The Affenberg Landskron opened its doors in 1996 with 39 Japanese macaques directly imported from Japan. After a big racket because of an outbreak of the monkeys within the first week, the monkeys start feeling themselves home at the enclosure. The group grows since then and today includes 152 individuals. Since the beginning thoughtful animal attendants take care of the monkeys. In cooperation with the university stress hormones and aggression levels are measured and compared to free-living macaques continuously to keep the best living conditions for the monkeys.
But also ethology has become a big issue the last years. Where are the monkeys sleeping? Are the children born in the trees? What if the group grows bigger? Will they start to split up? … And what is their behavior all about? The behavior of the monkeys is observed under natural conditions and all research is non-invasive. There many other ways to test their skills, cooperation and self-perception.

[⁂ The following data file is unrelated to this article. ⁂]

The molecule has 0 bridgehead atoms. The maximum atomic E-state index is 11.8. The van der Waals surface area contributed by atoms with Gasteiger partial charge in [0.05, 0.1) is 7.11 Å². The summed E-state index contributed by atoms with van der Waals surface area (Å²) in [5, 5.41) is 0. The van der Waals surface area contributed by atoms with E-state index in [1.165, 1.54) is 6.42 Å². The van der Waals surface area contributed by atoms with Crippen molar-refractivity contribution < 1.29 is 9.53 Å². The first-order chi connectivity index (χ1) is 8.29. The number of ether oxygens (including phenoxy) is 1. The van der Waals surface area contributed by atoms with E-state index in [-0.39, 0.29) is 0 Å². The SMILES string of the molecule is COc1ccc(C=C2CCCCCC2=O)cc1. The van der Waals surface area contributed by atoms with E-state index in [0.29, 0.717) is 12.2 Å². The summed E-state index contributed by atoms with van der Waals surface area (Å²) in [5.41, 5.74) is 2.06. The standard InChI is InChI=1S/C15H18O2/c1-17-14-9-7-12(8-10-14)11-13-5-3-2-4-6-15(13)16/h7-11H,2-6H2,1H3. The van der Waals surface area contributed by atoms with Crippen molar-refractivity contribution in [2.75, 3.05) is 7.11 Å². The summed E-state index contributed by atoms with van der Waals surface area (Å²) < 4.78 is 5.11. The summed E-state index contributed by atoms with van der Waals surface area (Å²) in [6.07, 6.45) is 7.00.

Since April 2015 Lena Pflüger is taking care as scientific director about all these questions and is passing on her knowledge to students of the universities of Vienna and Graz. She is working with the monkeys since 2012 for her PhD and stays in contact with other scientist working with macaques all over the world.
We started the documentation of the scientific work in 2012. The resulting pictures are part of the research and serve as a big behavior catalogue for student training.
Some of the latest news from Affenberg were published in May 2016 at derstandard.at.